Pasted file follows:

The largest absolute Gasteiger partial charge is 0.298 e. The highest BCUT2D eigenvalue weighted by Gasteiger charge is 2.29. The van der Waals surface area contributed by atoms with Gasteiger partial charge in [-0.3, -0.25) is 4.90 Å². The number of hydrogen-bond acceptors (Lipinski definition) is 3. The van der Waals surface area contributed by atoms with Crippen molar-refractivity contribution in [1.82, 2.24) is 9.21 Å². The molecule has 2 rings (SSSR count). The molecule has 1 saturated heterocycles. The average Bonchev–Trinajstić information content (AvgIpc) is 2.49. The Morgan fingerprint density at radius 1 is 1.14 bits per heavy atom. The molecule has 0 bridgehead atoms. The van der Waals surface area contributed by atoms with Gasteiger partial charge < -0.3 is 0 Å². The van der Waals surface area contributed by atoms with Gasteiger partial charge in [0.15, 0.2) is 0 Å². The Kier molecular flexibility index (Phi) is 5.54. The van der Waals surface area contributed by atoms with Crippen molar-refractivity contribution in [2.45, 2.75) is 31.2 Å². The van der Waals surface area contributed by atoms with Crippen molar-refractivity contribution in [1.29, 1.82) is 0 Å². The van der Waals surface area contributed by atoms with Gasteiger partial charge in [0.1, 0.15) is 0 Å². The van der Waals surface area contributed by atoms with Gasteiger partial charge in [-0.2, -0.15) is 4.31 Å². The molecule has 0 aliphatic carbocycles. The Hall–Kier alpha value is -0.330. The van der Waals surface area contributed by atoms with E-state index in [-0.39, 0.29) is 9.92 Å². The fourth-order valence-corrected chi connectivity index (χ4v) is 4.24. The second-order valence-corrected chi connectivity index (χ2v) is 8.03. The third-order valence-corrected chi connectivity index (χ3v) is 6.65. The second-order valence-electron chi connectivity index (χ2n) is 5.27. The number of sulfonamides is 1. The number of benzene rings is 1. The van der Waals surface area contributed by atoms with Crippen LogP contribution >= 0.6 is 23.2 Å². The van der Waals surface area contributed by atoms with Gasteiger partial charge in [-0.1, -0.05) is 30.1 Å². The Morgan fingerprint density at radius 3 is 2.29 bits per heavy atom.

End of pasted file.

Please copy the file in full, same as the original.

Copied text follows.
The largest absolute Gasteiger partial charge is 0.298 e. The highest BCUT2D eigenvalue weighted by Gasteiger charge is 2.29. The van der Waals surface area contributed by atoms with Gasteiger partial charge in [-0.3, -0.25) is 4.90 Å². The number of hydrogen-bond acceptors (Lipinski definition) is 3. The van der Waals surface area contributed by atoms with Crippen molar-refractivity contribution in [1.82, 2.24) is 9.21 Å². The molecule has 2 rings (SSSR count). The molecule has 1 saturated heterocycles. The average Bonchev–Trinajstić information content (AvgIpc) is 2.49. The Morgan fingerprint density at radius 1 is 1.14 bits per heavy atom. The molecule has 0 bridgehead atoms. The van der Waals surface area contributed by atoms with Gasteiger partial charge < -0.3 is 0 Å². The van der Waals surface area contributed by atoms with Gasteiger partial charge in [0.15, 0.2) is 0 Å². The Kier molecular flexibility index (Phi) is 5.54. The van der Waals surface area contributed by atoms with Crippen molar-refractivity contribution in [2.45, 2.75) is 31.2 Å². The van der Waals surface area contributed by atoms with Crippen molar-refractivity contribution in [1.29, 1.82) is 0 Å². The van der Waals surface area contributed by atoms with Gasteiger partial charge in [0.1, 0.15) is 0 Å². The van der Waals surface area contributed by atoms with Gasteiger partial charge in [-0.2, -0.15) is 4.31 Å². The molecule has 0 aliphatic carbocycles. The Hall–Kier alpha value is -0.330. The van der Waals surface area contributed by atoms with E-state index in [-0.39, 0.29) is 9.92 Å². The fourth-order valence-corrected chi connectivity index (χ4v) is 4.24. The second-order valence-corrected chi connectivity index (χ2v) is 8.03. The third-order valence-corrected chi connectivity index (χ3v) is 6.65. The second-order valence-electron chi connectivity index (χ2n) is 5.27. The number of sulfonamides is 1. The number of benzene rings is 1. The van der Waals surface area contributed by atoms with Crippen LogP contribution >= 0.6 is 23.2 Å². The van der Waals surface area contributed by atoms with Gasteiger partial charge in [-0.1, -0.05) is 30.1 Å². The Morgan fingerprint density at radius 3 is 2.29 bits per heavy atom.